The U.S. Navy surface force is operating in the Barents Sea for the first time since the Cold War, further expanding its portfolio of Arctic operations by aircraft carriers and surface combatants in the past two years.
Three Spain-based Arleigh Burke-class Aegis destroyers – USS Donald Cook (DDG-75), USS Porter (DDG-78) and USS Roosevelt (DDG-80) – along with fast combat support ship USNS Supply (T-AOE-6) and Royal Navy frigate HMS Kent (F 78) are in the Barents Sea, north of Russia, to “assert freedom of navigation and demonstrate seamless integration among allies,” according to a U.S. Navy news release.
These operations follow anti-submarine warfare training and operations by these ships over the course of the past month.
“In these challenging times, it is more important than ever that we maintain our steady drumbeat of operations across the European theater, while taking prudent measures to protect the health of our force,” Vice Adm. Lisa Franchetti, the commander of U.S. 6th Fleet, said in the release.
“We remain committed to promoting regional security and stability, while building trust and reinforcing a foundation of Arctic readiness.”
The Russian Ministry of Defense was notified of the visit to the Barents Sea on May 1 in a bid to avoid misperceptions and inadvertent escalation.
Late last week, Donald Cook, Porter, Supply and Kent worked with a U.S. submarine and P-8A maritime patrol aircraft to conduct anti-submarine warfare drills above the Arctic Circle, after completing training together as part of the U.K’s Submarine Command Course (SMCC).
“For more than 70 years, 6th Fleet has operated forces across the region in support of maritime security and stability. Our regional alliances remain strong because of our regular operations and exercises with partner navies, and we welcome this opportunity to work collaboratively at sea, while enhancing our understanding of Arctic operations,” Franchetti said in a separate news release on the Arctic ASW operations.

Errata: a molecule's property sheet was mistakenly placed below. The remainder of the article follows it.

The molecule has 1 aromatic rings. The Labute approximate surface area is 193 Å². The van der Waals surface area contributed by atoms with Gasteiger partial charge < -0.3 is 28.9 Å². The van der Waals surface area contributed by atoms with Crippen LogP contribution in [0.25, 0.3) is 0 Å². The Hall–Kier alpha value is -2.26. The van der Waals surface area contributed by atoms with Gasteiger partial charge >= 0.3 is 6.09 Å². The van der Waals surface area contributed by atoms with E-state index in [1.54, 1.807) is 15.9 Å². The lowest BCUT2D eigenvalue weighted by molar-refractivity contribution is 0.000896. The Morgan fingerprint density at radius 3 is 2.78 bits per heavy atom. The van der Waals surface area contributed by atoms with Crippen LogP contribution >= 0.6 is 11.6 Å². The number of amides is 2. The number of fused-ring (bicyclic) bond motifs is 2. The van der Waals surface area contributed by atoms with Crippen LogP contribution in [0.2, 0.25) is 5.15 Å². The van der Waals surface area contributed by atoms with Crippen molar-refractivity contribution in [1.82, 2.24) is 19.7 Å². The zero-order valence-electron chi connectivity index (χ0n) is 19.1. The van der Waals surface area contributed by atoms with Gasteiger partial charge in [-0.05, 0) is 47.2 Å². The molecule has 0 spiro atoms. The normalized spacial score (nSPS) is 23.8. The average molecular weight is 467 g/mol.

“Our ships must be prepared to operate across all mission sets, even in the most unforgiving environments. This is especially critical in the Arctic, where the austere weather environment demands constant vigilance and practice.”
“One of the best attributes of our surface force is that we can aggregate at will, transitioning seamlessly from independent ships to coordinated operations,” Capt. Joseph Gagliano, the commander of Task Force 65 and Destroyer Squadron 60, said in last week’s news release.
“Our interoperability with our allies is so good that we can deploy multinational naval forces with minimal notice. That’s the real power of NATO.”
In 2016, Adm. James Foggo – who then served as 6th Fleet commander – warned in a Proceedings magazine article that the Arctic and the North Atlantic were contested waters in the Fourth Battle of the Atlantic, with an increased Russian submarine presence and a growing sophistication of those undersea assets.
Now in charge of all naval forces in Europe and Africa, Foggo said last week at the U.S. Naval Institute’s annual meeting that, “last fall, the Barents Observer reported 10 Russian submarines underway in the Arctic and North Atlantic at one time. That number would have grabbed the attention of Lieutenant Foggo at the height of the Cold War. The Barents Observer recently reported that five new Russian Yasen-class attack submarines—such as the Severodvinsk—will sail for the Northern Fleet once completed. The Russians are operating first-rate submarines. We still have an advantage in the undersea domain, but they are very good.”
After Foggo’s warning in 2016, the Navy has ramped up its Arctic presence. Two years ago, the Harry S. Truman Carrier Strike Group operated north of the Arctic Circle, marking the first time any surface ship had done so since the Cold War. Just days later, the Iwo Jima Amphibious Ready Group entered the Arctic Circle while participating in the NATO exercise Trident Juncture 2018. Though those efforts highlighted the difficulties of operating in such harsh climates, the Navy committed to operating more surface ships there to continue learning lessons, and ultimately last year U.S. 2nd Fleet operated an entire surface action group (SAG) out of Iceland.